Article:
To vs. Too in English

To vs. Too in English

by Cassie Wright

Updated November 10, 2022

When it comes to learning English, just because a word is short doesn’t mean it’s easy to use, pronounce, or understand. If you’ve ever had trouble with the words “to” and “too”, you know exactly what I mean. Sometimes, learning shorter words can be much more difficult than you expect because it’s so easy to mix up similar words. Plus, “to” and “too” are almost spelt the same, which makes it even harder to understand the difference. Though, you might feel better to know that even native English speakers can mix them up.

If you’ve been struggling to use these words while speaking or writing English, these tips can help.

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What’s the difference between to and too in English?

So, why are “to” and “too” different words? At first, it can seem pretty confusing. This is because these words are homophones (like there, their and they’re). That means they have the same pronunciation, but different spellings and meanings.

The word “to” is only spelt with one ‘o’ and is a preposition that shows direction or location in a sentence. For example, “I’m going to the book store.” Think of it as a replacement for words like “toward” or “until”.

On the other hand, the word “too” is spelt with an extra ‘o’ and is an adverb. It’s used to mean “also” or “very”. For example, “I like ice cream, too.”

How to use “to” in a sentence

You know that “to” is a preposition, but that doesn’t mean you know when you should use it in a sentence. One reason English language learners have so much trouble with the word is that it’s used quite frequently and can mean a few different things.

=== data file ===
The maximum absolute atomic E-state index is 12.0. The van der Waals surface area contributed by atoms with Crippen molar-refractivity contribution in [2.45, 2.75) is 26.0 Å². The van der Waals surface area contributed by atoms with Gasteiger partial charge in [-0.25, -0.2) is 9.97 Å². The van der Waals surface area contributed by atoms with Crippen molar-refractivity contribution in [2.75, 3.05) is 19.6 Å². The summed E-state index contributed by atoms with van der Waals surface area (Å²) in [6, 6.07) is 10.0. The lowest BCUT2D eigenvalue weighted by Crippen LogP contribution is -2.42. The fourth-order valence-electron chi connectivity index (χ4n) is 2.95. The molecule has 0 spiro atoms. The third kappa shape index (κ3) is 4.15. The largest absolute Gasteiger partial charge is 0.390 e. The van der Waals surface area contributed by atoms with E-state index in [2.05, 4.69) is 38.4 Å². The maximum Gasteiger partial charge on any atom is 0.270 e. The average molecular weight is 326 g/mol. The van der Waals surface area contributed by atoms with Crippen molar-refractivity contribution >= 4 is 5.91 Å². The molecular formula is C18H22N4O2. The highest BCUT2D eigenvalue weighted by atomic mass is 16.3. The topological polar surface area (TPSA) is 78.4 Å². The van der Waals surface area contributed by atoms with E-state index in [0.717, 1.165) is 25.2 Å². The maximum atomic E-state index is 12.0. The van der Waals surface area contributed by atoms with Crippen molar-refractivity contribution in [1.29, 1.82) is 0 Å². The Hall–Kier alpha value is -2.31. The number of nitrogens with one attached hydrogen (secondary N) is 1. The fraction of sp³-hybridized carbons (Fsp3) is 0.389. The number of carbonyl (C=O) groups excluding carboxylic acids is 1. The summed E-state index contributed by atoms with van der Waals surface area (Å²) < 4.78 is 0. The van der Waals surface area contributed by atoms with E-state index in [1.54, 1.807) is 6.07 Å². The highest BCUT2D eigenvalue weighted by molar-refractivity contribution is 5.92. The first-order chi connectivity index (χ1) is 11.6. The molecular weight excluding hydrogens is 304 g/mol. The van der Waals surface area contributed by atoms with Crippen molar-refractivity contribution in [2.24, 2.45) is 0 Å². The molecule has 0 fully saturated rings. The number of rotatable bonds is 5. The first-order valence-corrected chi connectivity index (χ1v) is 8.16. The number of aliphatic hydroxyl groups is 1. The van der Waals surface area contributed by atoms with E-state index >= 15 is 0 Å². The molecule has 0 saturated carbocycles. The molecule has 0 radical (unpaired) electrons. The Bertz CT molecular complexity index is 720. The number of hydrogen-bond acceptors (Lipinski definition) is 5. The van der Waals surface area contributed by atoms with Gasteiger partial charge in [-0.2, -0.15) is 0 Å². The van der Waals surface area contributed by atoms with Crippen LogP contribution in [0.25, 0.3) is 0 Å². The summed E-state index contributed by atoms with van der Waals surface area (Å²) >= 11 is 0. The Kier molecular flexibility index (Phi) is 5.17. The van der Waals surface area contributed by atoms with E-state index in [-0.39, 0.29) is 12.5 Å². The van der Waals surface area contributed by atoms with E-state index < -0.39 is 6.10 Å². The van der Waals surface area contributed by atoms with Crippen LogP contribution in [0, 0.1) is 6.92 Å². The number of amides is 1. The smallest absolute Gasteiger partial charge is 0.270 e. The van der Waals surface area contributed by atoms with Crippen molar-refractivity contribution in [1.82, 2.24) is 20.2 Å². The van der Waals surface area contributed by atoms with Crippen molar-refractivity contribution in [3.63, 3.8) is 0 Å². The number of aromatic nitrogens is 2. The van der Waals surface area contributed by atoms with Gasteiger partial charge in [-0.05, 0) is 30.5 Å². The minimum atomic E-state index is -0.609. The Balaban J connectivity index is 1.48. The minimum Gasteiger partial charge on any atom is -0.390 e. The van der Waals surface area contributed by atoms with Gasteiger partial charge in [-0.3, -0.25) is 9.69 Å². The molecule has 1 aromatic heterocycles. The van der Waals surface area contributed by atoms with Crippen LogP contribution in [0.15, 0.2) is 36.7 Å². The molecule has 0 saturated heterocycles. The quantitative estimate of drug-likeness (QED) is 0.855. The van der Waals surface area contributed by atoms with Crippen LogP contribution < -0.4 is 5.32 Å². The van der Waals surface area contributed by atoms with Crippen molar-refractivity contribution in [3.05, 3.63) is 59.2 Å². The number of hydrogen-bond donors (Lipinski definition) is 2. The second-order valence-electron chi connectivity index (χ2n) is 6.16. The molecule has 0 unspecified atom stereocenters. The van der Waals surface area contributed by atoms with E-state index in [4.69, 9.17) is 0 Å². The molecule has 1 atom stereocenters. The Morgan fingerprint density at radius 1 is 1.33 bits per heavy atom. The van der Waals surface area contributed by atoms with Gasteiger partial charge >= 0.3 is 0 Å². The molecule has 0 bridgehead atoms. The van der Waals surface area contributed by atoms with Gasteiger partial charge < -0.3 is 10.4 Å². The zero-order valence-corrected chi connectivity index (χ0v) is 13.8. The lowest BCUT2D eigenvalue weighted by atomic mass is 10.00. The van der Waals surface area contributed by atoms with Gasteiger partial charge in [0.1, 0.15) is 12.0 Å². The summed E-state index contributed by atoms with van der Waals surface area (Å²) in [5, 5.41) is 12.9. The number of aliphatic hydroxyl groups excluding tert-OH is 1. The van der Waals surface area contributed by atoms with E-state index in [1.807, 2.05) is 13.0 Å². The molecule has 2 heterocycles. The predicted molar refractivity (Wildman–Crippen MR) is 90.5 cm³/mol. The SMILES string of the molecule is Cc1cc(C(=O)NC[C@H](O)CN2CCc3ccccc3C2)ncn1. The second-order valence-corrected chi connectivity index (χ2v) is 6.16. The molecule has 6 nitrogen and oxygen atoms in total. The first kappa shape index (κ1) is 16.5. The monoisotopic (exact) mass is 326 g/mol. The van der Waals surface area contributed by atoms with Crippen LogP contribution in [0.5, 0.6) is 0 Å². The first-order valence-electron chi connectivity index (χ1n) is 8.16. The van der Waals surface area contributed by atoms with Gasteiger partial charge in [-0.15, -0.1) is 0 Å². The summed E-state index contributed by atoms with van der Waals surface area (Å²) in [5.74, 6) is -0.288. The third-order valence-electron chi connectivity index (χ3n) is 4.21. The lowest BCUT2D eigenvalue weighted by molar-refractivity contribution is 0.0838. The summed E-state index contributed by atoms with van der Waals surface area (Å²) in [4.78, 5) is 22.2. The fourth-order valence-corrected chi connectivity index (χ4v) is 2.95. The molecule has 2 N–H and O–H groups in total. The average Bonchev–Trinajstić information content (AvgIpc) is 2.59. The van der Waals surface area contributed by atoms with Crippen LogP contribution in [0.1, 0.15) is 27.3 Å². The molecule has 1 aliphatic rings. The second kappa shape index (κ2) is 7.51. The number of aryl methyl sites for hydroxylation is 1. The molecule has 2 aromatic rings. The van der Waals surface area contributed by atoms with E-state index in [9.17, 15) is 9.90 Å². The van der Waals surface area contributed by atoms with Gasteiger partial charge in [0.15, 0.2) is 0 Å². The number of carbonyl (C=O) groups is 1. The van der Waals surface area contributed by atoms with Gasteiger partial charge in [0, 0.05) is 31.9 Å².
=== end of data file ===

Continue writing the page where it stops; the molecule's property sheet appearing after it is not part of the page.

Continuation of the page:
For instance, you can use “to” to provide information about where someone or something is going. “Jack is going to work.”

The word “to” can also be used in place of “until”, especially when you want to talk about time. For instance, “The class is from two o’clock to three.”

You’ll also use the word “to” when you use verbs in the infinitive form. For example, “I like to have coffee in the mornings.”

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How to use “too” in a sentence

When you first see the word “too”, it’s easy to mistake the word as a misspelt “to”. Once, you realize it’s a completely different word, you might start to worry.

Luckily, the word “too” has fewer uses. When using it to mean “also”, you’ll likely see it at the end of a sentence and separated by a comma.  For example, “I’d like a glass of water, too.”

You can also use “too” as a way to say “very” or “excessively”. For instance, “It’s too noisy inside that restaurant.”

You’re also more likely to come across the word “too” in informal speech as well as in a few expressions. For instance, if someone says they had “too much fun” at a party, it likely means that they had a lot to drink or did something they might regret.

How to remember which one to use

Even if you remember what a word means, it can often be confusing if you come across it in a complex sentence or get confused while trying to speak or write.

There are a few tricks you can use if you want to check whether you should be using “to” or “too”.

First, you can try replacing the word with “also” or “excessively” and see if the sentence still makes sense. If you can still understand the meaning of the sentence with these words, you would use “too” in the sentence. If not, you might need to use “to”.

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